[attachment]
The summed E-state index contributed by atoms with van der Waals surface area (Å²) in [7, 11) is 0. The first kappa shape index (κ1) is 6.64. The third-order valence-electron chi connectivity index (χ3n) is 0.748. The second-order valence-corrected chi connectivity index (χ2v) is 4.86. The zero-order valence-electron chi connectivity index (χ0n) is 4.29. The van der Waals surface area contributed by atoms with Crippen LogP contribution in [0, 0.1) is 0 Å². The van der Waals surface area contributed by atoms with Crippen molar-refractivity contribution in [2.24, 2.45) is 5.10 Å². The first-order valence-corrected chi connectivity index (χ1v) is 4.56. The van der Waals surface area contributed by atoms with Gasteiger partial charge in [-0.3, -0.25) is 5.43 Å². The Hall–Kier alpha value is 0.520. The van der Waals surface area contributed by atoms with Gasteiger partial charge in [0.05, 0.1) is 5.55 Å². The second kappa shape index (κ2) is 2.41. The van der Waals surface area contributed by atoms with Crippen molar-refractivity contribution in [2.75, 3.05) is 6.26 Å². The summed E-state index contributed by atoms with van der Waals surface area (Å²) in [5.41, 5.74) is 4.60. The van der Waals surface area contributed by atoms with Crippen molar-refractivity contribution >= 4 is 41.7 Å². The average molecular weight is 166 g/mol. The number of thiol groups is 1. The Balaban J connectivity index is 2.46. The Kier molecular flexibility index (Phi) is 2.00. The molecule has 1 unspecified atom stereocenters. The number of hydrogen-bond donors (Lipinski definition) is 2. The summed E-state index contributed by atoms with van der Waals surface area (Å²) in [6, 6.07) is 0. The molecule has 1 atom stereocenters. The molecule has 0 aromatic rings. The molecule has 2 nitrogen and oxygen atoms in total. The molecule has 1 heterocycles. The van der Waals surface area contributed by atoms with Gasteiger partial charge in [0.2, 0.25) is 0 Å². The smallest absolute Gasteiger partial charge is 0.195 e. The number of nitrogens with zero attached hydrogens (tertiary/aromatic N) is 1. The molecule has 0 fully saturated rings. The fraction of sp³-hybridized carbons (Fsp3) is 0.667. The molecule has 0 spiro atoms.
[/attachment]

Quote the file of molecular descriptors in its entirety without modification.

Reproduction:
The summed E-state index contributed by atoms with van der Waals surface area (Å²) in [7, 11) is 0. The first kappa shape index (κ1) is 6.64. The third-order valence-electron chi connectivity index (χ3n) is 0.748. The second-order valence-corrected chi connectivity index (χ2v) is 4.86. The zero-order valence-electron chi connectivity index (χ0n) is 4.29. The van der Waals surface area contributed by atoms with Crippen LogP contribution in [0, 0.1) is 0 Å². The van der Waals surface area contributed by atoms with Crippen molar-refractivity contribution in [2.24, 2.45) is 5.10 Å². The first-order valence-corrected chi connectivity index (χ1v) is 4.56. The van der Waals surface area contributed by atoms with Gasteiger partial charge in [-0.3, -0.25) is 5.43 Å². The Hall–Kier alpha value is 0.520. The van der Waals surface area contributed by atoms with Gasteiger partial charge in [0.05, 0.1) is 5.55 Å². The second kappa shape index (κ2) is 2.41. The van der Waals surface area contributed by atoms with Crippen molar-refractivity contribution in [2.75, 3.05) is 6.26 Å². The summed E-state index contributed by atoms with van der Waals surface area (Å²) in [5.41, 5.74) is 4.60. The van der Waals surface area contributed by atoms with Crippen molar-refractivity contribution >= 4 is 41.7 Å². The average molecular weight is 166 g/mol. The number of thiol groups is 1. The Balaban J connectivity index is 2.46. The Kier molecular flexibility index (Phi) is 2.00. The molecule has 1 unspecified atom stereocenters. The number of hydrogen-bond donors (Lipinski definition) is 2. The summed E-state index contributed by atoms with van der Waals surface area (Å²) in [6, 6.07) is 0. The molecule has 1 atom stereocenters. The molecule has 0 aromatic rings. The molecule has 2 nitrogen and oxygen atoms in total. The molecule has 1 heterocycles. The van der Waals surface area contributed by atoms with Gasteiger partial charge in [0.2, 0.25) is 0 Å². The smallest absolute Gasteiger partial charge is 0.195 e. The number of nitrogens with zero attached hydrogens (tertiary/aromatic N) is 1. The molecule has 0 fully saturated rings. The fraction of sp³-hybridized carbons (Fsp3) is 0.667. The molecule has 0 spiro atoms.